Q: We are installing a pretty complex digital signage system and our customer is asking us how other corporate clients treat that type of system for tax and depreciation purposes. Is it a sign with a long deprecation schedule, or more like a computer system with a shorter schedule?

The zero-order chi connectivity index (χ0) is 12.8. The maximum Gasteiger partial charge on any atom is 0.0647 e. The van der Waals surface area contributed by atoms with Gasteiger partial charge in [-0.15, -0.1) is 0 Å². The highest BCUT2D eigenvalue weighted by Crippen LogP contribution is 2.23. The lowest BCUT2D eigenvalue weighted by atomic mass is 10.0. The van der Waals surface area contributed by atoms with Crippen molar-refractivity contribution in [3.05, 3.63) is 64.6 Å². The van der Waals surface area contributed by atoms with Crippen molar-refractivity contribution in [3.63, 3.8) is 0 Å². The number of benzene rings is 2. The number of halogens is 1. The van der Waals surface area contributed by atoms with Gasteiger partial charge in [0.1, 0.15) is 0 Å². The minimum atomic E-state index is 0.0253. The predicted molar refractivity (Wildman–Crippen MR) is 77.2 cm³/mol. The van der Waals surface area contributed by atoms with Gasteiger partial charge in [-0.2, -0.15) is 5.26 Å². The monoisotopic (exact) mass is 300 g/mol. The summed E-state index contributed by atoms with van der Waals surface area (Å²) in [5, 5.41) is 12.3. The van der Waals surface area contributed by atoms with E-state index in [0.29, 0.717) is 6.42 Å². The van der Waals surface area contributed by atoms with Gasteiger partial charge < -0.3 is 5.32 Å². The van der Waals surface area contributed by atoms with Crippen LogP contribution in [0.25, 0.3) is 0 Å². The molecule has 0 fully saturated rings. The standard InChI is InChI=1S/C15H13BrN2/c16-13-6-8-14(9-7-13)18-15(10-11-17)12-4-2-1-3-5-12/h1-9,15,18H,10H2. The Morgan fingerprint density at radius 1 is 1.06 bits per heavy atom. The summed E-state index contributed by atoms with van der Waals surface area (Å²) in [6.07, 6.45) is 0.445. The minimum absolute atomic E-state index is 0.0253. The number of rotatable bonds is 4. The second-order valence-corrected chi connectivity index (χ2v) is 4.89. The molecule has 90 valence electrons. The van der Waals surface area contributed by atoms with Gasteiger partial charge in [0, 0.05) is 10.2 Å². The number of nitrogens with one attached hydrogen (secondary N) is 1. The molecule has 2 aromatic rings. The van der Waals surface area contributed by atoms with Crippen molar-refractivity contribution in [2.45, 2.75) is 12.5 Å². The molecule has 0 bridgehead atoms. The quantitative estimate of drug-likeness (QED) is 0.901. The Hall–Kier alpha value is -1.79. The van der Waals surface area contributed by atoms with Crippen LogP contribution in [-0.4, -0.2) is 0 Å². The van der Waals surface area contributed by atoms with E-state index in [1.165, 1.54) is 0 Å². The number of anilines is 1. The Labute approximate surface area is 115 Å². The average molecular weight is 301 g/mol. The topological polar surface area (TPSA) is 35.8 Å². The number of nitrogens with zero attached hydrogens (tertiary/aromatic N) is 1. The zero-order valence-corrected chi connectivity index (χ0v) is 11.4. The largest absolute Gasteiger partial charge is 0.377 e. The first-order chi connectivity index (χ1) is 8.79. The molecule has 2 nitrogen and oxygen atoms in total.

A: Many customer purchases are tied to capital improvements or operating budgets. Your method of selling and who you sell to may be different as could the transaction methods. The traditional sign business almost always sells the product as a capital improvement and, in most states, the owner would depreciate that over a 15-20 year lifecycle, whereas a computer and/or the network can be accelerated to depreciate in as low as three years as the lifecycle is shortened by product obsolescence. The test that the auditors would look for is the useful and expected lifecycle of the devices and displays and the argument would need to be made for which category that most closely fits. Charging and collecting sales or usage taxes could also vary depending on the nature of this transaction and the customer type. The customer may request a breakout of materials, labor and programming to allow for an exemption on the non-materials portion. It can be a complicated transaction, especially if multiple entities within a facility benefit from the information distributed via the signage system. — CW